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What students are saying about yoga teacher training

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You know how they say that the best recommendations are through word of mouth? We couldn’t agree more. So when Allison felt like sharing her 200 hour fundamentals teacher training experience with us, we absolutely had to pass it on.

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A Journey to Yoga

I was introduced to yoga through my mother, around the age of 16 or 17, who gifted me her well-loved yoga practice guide.  Richard Hittleman’s 28-day hatha-yoga guide, first published in 1972, led students through beginner to intermediate asana postures, while instilling the fundamentals of pranayama, meditation and a grounding in yoga philosophy, all of which have remained with me until this day.

As I began delving into my own practice, I discovered moments of joy, inner connection, and serenity. The seeds of a life-long practice had been planted.

In the first sheaths of practice, yoga has been a means to rejuvenate my physical body and clear my system of the residue of negative emotions and habits.

I was fortunate to rediscover my practice around the age of 21. A regular practice allowed me to heal and rejuvenate my body from chronic pain after an injury , particularly through a restorative practice, with a dear teacher in Montreal.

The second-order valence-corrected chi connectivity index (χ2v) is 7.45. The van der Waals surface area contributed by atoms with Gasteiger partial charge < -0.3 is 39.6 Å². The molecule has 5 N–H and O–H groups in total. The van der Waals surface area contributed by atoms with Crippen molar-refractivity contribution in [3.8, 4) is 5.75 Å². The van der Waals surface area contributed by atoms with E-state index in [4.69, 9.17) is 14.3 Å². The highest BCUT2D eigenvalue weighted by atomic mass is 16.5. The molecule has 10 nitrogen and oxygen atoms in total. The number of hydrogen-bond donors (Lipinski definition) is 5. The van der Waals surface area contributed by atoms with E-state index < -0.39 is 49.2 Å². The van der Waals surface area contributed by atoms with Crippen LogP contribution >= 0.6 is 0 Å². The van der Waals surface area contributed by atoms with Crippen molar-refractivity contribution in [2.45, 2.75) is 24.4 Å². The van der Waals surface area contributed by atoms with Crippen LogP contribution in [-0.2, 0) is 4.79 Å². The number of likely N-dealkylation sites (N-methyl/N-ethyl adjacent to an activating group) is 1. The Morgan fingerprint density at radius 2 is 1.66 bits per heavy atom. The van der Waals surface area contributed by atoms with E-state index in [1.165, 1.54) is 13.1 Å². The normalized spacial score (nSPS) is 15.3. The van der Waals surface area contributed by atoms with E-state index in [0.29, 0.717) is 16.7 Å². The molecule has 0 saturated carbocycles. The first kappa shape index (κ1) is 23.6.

Our wounds become our gifts. This return to yoga allowed spreading of the roots of a personal practice which had been sprouted in my teens.

I am quite thankful that yoga has been there for me at points in my life when it was most needed. At points, literally nothing else has kept me going; it has been a best friend, lover, confidante, and a potent elixir to keep me afloat above all the suffering which unfortunately forms a part of all life. It has been a means to diminish suffering, and learn that I can prevent from occurring in the first place.

My practice has been by no means only a salve and bandage to dress wounds; it has filled life with positive energy. Asana practice has been the most powerful I know to transform my own energy and mindset. My practice and community have filled my life with cherished people, and helped align my life with values I cherish and share with those around me. It has been a deep bond with my mother and sister. It has not only been a means of regrowth, but of fresh, new growth.

The teaching training program and practicing intensively with the community at Octopus Garden throughout the year prior was instrumental in bringing my practice to the next level.

As I began delving deeper into my own practice, I learned to trust the honesty of my body’s wisdom and intuition. I found deeper awareness of my body’s special intelligence, and felt more grounded in my self than ever. I have also now deeply accepted that our wounds can blossom into our gifts, and learned to respect this process.